How does a higher wage translate into job losses? With a $15 minimum wage in New York, fast-food companies will start to automate, substituting touch screens for the people who take orders, and even, eventually, substituting robots for the people who cook the food. The industry has the money to do this: McDonald’s alone returns $6 billion a year to shareholders; the burger giant could instead invest some of that money in technology. And the struggling fast-food industry has the motive to cut costs, too. “Guest counts” and sales are falling, because middle-class people don’t want to feed their children unhealthy food, at least not more than once or twice a year. Poorer customers, in turn, can’t afford higher prices.

Not all fast-food workers—or even most—will lose their jobs, for a while, anyway. But who will get the higher-paying fast-food jobs that remain? A low minimum wage allows fast-food franchise owners to take chances on people who’ve never held a job or on people with few skills. A higher wage raises the stakes and also encourages people with more experience and higher skills to enter the workforce, where they’ll compete with high-school drop-outs and recovering drug addicts. The single mother who needs the job most may lose an opportunity to prove herself because an ambitious college student, who might have stayed out of the labor force for $9 an hour, finds it attractive to work for $15 an hour.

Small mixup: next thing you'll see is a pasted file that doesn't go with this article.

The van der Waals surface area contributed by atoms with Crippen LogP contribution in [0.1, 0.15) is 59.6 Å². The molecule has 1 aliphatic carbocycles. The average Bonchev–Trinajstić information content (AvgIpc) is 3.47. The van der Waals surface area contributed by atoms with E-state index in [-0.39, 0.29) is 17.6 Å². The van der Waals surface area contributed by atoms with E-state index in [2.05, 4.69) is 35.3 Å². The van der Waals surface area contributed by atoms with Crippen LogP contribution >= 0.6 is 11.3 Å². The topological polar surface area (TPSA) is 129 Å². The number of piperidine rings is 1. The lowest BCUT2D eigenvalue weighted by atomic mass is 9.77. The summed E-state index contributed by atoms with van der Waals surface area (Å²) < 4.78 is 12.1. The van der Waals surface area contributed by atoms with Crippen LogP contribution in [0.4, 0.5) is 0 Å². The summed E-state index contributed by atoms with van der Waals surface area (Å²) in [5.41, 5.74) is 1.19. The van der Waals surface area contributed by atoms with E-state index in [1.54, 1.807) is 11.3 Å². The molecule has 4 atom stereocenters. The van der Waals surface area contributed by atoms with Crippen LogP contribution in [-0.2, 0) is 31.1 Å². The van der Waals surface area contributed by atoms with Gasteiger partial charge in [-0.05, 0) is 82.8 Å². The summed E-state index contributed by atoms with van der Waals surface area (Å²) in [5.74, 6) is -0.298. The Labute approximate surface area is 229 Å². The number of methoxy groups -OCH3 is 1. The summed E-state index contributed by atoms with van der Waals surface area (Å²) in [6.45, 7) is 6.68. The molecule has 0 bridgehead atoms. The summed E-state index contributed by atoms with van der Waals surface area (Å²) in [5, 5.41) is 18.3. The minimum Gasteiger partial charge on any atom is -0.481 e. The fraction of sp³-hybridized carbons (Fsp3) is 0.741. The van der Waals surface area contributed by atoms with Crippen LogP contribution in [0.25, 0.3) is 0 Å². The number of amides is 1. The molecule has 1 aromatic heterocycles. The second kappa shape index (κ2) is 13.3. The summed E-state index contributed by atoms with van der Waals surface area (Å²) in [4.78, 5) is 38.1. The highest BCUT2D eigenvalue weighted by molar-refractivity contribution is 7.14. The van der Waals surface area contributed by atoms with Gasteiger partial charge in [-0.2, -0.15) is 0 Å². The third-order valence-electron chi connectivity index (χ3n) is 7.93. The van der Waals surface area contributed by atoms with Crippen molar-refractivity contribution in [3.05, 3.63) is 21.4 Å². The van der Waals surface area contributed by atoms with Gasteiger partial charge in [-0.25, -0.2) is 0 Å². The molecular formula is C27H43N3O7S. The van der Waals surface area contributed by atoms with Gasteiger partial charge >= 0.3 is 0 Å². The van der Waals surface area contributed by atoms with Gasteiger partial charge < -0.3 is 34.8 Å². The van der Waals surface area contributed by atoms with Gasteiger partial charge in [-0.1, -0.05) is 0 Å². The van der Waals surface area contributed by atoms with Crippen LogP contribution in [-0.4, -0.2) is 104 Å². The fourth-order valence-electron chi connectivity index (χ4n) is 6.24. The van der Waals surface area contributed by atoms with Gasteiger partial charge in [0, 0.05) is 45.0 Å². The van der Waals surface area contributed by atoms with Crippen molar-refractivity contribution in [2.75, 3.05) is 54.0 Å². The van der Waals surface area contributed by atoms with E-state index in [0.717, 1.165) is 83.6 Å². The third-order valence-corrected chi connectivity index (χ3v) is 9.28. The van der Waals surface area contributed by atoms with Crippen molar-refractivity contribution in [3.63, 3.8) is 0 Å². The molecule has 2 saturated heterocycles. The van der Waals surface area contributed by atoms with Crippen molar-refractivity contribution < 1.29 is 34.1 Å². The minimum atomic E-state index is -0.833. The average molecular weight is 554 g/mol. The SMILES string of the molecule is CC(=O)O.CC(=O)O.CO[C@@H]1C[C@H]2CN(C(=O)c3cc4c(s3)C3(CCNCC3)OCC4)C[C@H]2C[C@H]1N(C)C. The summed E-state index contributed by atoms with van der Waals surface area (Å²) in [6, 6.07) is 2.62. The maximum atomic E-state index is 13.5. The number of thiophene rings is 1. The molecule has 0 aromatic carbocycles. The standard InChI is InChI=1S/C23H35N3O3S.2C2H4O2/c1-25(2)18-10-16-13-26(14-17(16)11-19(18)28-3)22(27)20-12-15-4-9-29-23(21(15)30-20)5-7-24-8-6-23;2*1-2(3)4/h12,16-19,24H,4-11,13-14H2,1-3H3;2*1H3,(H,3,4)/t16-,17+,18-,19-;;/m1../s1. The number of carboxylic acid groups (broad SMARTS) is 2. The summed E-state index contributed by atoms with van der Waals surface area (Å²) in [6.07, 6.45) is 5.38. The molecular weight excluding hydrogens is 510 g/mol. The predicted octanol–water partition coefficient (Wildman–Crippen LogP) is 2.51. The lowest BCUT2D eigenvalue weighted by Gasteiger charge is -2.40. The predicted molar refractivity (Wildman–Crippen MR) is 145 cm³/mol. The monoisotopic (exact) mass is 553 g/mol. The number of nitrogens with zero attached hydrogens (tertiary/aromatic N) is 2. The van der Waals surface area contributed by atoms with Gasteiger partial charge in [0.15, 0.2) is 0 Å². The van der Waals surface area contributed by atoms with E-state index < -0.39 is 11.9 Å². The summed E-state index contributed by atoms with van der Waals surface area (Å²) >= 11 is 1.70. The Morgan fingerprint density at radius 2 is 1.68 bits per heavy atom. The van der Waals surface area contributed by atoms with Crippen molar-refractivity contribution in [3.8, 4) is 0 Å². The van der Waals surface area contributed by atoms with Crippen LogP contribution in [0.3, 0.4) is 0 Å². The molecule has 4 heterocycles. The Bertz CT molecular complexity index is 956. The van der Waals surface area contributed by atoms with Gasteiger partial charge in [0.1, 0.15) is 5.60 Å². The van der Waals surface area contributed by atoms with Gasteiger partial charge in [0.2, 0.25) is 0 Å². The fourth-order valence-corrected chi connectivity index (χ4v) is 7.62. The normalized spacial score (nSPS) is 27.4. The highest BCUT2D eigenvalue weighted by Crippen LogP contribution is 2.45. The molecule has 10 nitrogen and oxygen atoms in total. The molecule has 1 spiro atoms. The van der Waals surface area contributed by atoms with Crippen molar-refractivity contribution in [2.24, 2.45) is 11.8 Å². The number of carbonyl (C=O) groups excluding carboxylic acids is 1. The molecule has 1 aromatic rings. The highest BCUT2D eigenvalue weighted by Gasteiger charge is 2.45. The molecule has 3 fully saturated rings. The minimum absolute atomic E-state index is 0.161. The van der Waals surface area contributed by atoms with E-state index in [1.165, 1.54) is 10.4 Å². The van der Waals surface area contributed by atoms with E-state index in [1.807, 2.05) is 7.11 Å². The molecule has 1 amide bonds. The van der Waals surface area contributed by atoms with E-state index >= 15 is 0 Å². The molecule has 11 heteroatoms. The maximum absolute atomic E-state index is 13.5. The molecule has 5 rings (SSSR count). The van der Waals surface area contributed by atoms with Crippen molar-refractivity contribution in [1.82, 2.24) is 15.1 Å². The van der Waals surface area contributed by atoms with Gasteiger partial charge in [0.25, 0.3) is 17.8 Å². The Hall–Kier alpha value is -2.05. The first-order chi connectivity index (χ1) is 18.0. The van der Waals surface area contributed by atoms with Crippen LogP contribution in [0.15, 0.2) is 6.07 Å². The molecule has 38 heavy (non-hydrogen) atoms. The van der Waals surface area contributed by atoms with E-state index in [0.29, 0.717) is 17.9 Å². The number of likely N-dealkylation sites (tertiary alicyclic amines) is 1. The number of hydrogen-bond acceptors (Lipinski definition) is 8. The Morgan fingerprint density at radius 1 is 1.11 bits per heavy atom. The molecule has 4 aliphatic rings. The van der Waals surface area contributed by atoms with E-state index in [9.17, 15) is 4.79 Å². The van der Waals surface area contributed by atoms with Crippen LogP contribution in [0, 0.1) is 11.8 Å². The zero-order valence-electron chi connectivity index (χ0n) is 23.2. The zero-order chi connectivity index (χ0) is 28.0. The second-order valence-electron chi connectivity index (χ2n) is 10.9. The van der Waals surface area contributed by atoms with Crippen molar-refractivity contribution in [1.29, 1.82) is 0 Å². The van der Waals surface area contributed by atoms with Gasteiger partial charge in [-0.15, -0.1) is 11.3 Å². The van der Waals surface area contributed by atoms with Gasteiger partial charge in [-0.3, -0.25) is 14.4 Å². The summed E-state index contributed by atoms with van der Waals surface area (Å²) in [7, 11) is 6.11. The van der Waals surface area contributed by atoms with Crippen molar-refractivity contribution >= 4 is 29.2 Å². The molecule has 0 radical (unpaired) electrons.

Moreover, were Cuomo to apply the $15 minimum wage to other retailers, something he says he wants to do over time, we’d see even more jobs disappearing. A person can’t order a McDonald’s hamburger online. She can certainly order a pair of jeans online, as she might be inclined to do as the in-store price goes up so that the owner can pay the higher minimum wage. It’s ironic that the person whom Cuomo appointed to his wage board to represent business interests is Kevin Ryan, founder of Gilt, “an innovative online shopping destination.” Previously, he made his money selling online advertisements. Ryan knows little about the plight of struggling brick-and-mortar retailers.

Still, what to do about people who work hard but find themselves unable to get ahead? Republican presidential candidates should offer a ready answer: a higher tax credit for working adults. Right now, a single fast-food worker with two children can get back $5,000 from the government each year—the equivalent of an extra $2.50 for each hour worked. Republicans should suggest an even higher tax credit for lower-wage workers, including for adults without young children. Right now, the earned-income tax credit for adults in that category is negligible, even though many older people with grown children—as well as younger people who have put off becoming mothers or fathers until they can support children—are struggling to pay the bills. Instead of allowing some low-wage workers to benefit at the expense of other low-wage workers who lose their jobs, or who can’t find employment, we should use the tax code, in effect, to fund a higher minimum wage for all the working poor.